By their own admission, the eviseration station requires repetitive motion. It also requires the use of sharp tools (knives and scissors) for up to 10 hours a day. If this is Tyson’s white-washed representation of what the job is like, it’s horrible to imagine what it must be in actuality. In the midst of such desperate working conditions, is it so hard to believe that workers would succomb to the pressure of keeping the slaughter line moving? With figures as high as 300 cattle being processed an hour (which means some workers make five cuts every fifteen seconds), it is not surprising that upwards of 25% of employees are injured every year.

Perhaps worse than the physical toll is the emotional one. Below are two quotes from a hog-sticker at Morrell slaughterhouse plant in Sioux City, Iowa:

“The worst thing, worse than the physical danger, is the emotional toll. If you work in the stick pit for any period of time, you develop an attitude that lets you kill things but doesn’t let you care. You may look a hog in the eye that’s walking around down in the blood pit with you and thing, God, that really isn’t a bad looking animal. You make want to pet it. Pigd down on the kill floor have come up and nuzzled me like a puppy. Two minutes later I had to kill them– beat them to death with a pipe. I can’t care.”

“Another time, there was a live hog in the pit. It hadn’t done anything wrong, wasn’t even running around the pit. It was just alive. I took a three-foot chunk of pipe—two-inch diameter pipe—and I literally beat that hog to death. Couldn’t have been a two-inch piece of solid bone left in its head. . . . It was like I started hitting the hog and I couldn’t stop. And when I finally did stop, I’d expended all this energy and frustration, and I’m thinking, what in God’s sweet name did I do? . . . People go into Morrell expecting respect and good working conditions. They come out with carpal tunnel, tendonitis, alcoholism, you name it, because they’re under incredible pressure and they’re expected to perform under intolerable conditions. Or they develop a sadistic sense of reality.”

Maybe all if this could be stomach-able if it was absolutely necessary; after all, meat produced in factory farms feeds a large portion of our population. People flock to this fact as an excuse, with trains of thought like: “Of course the conditions are terrible for everyone (animals and human) involved, but there isn’t a more efficient way to produce cheap food.” If only that were true. Factory farming is that it is a laughably inefficient way to feed the world, and large scale factory farming is responsible for compounding global poverty. Factory farmed animals have been bred to eat cereals, soy products, and corn, which means that we are putting feeding farmed animals in direct competition with feeding humans. High quality, nutrient-rich foods is being given to our livestock instead of to those of us who need it most.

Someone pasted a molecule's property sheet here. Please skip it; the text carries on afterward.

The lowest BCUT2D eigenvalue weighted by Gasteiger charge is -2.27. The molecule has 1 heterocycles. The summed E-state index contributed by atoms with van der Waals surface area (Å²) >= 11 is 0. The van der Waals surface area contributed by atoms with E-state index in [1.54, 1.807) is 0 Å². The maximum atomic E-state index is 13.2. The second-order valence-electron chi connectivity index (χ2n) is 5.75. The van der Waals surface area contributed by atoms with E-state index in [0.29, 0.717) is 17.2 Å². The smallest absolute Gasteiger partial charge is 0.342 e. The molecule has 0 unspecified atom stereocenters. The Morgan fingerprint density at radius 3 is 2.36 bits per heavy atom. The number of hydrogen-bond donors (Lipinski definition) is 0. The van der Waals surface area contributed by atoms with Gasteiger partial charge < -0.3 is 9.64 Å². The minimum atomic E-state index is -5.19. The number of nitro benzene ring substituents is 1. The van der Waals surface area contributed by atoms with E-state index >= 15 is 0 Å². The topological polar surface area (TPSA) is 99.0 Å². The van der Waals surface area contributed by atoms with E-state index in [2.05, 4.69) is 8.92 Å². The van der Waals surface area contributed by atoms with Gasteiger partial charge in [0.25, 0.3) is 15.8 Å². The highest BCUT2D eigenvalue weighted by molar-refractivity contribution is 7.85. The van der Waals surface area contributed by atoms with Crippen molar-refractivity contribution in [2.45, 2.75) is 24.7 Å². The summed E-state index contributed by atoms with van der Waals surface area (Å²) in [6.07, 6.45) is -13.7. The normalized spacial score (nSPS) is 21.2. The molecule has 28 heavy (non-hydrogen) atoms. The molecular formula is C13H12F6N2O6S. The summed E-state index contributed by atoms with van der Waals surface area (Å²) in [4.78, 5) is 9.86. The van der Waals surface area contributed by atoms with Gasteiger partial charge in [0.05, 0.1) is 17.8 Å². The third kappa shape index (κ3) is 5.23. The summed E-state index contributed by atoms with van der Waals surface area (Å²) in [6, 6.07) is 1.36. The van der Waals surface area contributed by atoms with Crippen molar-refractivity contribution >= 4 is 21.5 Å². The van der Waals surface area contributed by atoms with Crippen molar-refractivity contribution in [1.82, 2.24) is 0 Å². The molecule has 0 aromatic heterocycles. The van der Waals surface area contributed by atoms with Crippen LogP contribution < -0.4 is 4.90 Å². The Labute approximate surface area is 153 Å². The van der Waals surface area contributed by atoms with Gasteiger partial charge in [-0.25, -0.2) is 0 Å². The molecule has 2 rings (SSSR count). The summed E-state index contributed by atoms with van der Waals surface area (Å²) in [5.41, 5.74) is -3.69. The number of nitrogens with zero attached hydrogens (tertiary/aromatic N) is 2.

It is estimated that 97% of soy produced in the entire world is used for animal feed. In places like Paraguay, that means that significant tracts of land (including valuable forests) are being raised to make way for crops. People indigenous to the region are no longer able to feed themselves, as they have done historically from resources found in the vanishing forests.

Philip Wollen, the former VP of Citibank and also a committed vegan, gave an excellent speech called “Animals Should Be Off the Menu.” It’s only ten or so minutes long, and I highly recommend a listen. In it, he notes:

“Poor countries sell their grain to the West while their own children starve in their arms. And we feed it to livestock. So we can eat a steak? Am I the only one who sees this as a crime? Every morsel of meat we eat is slapping the tear-stained face of a starving child. When I look into her eyes, should I be silent?”

I decided that I could not be silent, and I have to believe that the majority of people feel this way. Volumes could be written on the horrors that factory farming inflicts upon humans, but since they happen to marginalized and minority populations, this news rarely breaks into the mainstream media. It’s truly sickening, but the good news is that we can make a difference. We can choose compassion for humans and for animals.

I will end with one more quotation: “Compassion is a muscle that gets stronger with use, and the regular exercise of choosing kindness over cruelty would change us.”